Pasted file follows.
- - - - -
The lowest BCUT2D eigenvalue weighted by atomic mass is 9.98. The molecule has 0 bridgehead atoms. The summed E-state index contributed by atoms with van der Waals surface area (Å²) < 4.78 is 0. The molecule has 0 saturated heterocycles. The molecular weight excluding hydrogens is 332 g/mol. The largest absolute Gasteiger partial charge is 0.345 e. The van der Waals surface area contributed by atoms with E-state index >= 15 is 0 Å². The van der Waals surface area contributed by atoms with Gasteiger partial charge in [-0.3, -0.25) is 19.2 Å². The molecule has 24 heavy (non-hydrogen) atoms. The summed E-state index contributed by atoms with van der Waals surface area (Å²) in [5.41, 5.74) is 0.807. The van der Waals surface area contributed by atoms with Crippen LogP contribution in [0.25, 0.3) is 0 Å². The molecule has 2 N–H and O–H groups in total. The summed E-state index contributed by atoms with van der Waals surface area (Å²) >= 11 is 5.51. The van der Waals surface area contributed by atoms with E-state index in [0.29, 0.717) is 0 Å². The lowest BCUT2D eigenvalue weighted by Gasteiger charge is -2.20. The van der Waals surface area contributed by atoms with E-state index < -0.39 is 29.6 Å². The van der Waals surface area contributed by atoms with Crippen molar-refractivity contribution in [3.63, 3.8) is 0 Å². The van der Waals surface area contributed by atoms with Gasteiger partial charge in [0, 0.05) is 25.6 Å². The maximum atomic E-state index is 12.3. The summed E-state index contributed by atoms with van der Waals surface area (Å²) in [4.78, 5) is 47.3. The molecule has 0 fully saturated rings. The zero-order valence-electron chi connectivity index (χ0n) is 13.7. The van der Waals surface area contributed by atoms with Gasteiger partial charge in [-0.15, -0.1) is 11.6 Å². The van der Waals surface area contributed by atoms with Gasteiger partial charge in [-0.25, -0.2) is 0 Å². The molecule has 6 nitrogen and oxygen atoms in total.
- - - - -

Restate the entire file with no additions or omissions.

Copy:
The lowest BCUT2D eigenvalue weighted by atomic mass is 9.98. The molecule has 0 bridgehead atoms. The summed E-state index contributed by atoms with van der Waals surface area (Å²) < 4.78 is 0. The molecule has 0 saturated heterocycles. The molecular weight excluding hydrogens is 332 g/mol. The largest absolute Gasteiger partial charge is 0.345 e. The van der Waals surface area contributed by atoms with E-state index >= 15 is 0 Å². The van der Waals surface area contributed by atoms with Gasteiger partial charge in [-0.3, -0.25) is 19.2 Å². The molecule has 24 heavy (non-hydrogen) atoms. The summed E-state index contributed by atoms with van der Waals surface area (Å²) in [5.41, 5.74) is 0.807. The van der Waals surface area contributed by atoms with Crippen LogP contribution in [0.25, 0.3) is 0 Å². The molecule has 2 N–H and O–H groups in total. The summed E-state index contributed by atoms with van der Waals surface area (Å²) >= 11 is 5.51. The van der Waals surface area contributed by atoms with E-state index in [0.29, 0.717) is 0 Å². The lowest BCUT2D eigenvalue weighted by Gasteiger charge is -2.20. The van der Waals surface area contributed by atoms with E-state index < -0.39 is 29.6 Å². The van der Waals surface area contributed by atoms with Crippen molar-refractivity contribution in [3.63, 3.8) is 0 Å². The van der Waals surface area contributed by atoms with Gasteiger partial charge in [0, 0.05) is 25.6 Å². The maximum atomic E-state index is 12.3. The summed E-state index contributed by atoms with van der Waals surface area (Å²) in [4.78, 5) is 47.3. The molecule has 0 fully saturated rings. The zero-order valence-electron chi connectivity index (χ0n) is 13.7. The van der Waals surface area contributed by atoms with Gasteiger partial charge in [-0.15, -0.1) is 11.6 Å². The van der Waals surface area contributed by atoms with Gasteiger partial charge in [-0.25, -0.2) is 0 Å². The molecule has 6 nitrogen and oxygen atoms in total.